hot compress


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hot compress

Etymology: AS, hat + L, comprimere, to press together
a heated pad of damp, thickly folded cloth applied to an area to reduce pain or inflammation. See also fomentation.

hot compress

Naturopathy
A locally applied cloth imbibed with hot water, which is analgesic, antispasmodic, sedative and vasodilatory.

hot com·press

(hot kom'pres)
A pad of flannel or gauze wrung out of hot water or physiologic saline and firmly applied to a body surface to promote local pain relief, muscular relaxation, or pointing of an abscess.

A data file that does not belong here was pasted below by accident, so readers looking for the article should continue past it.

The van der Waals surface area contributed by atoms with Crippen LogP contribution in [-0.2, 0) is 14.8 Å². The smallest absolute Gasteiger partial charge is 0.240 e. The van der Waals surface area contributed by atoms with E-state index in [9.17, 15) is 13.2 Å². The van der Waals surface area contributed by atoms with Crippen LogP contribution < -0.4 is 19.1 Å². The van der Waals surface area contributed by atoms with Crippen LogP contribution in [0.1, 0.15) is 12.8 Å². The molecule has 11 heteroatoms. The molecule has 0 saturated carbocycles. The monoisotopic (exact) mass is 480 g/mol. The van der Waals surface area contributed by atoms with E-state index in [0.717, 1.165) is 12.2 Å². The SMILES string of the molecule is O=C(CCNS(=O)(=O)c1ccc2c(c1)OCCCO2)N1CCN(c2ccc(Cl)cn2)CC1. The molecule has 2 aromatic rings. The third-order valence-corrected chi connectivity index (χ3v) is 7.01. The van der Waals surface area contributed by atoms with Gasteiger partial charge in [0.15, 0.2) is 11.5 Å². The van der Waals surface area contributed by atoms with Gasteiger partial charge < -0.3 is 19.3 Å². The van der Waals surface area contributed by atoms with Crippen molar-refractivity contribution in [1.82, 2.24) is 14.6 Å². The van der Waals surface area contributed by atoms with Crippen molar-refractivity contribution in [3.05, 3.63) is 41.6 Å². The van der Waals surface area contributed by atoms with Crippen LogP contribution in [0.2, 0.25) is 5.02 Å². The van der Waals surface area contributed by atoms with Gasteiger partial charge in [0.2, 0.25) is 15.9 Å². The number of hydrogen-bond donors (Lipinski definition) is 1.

hot compress

A soft, absorbent cloth folded into several layers, dipped in hot water 107° to 115°F (41.7° to 46.1°C), barely wrung out, and placed on the part to be treated. It is covered with a piece of cloth.
See also: compress
References in periodicals archive ?
Going to sleep was also rated as the most effective intervention and was significantly so compared with hot compress, cold compress, having a drink, and distracting self, he said.
Sleep was used significantly more than other interventions, such as hot compress, cold compress, biofeedback, relaxation exercises, having a drink, and exercise.
Apparently to lessen the pain, the octogenarian asked a stewardess for a hot compress to place against his back.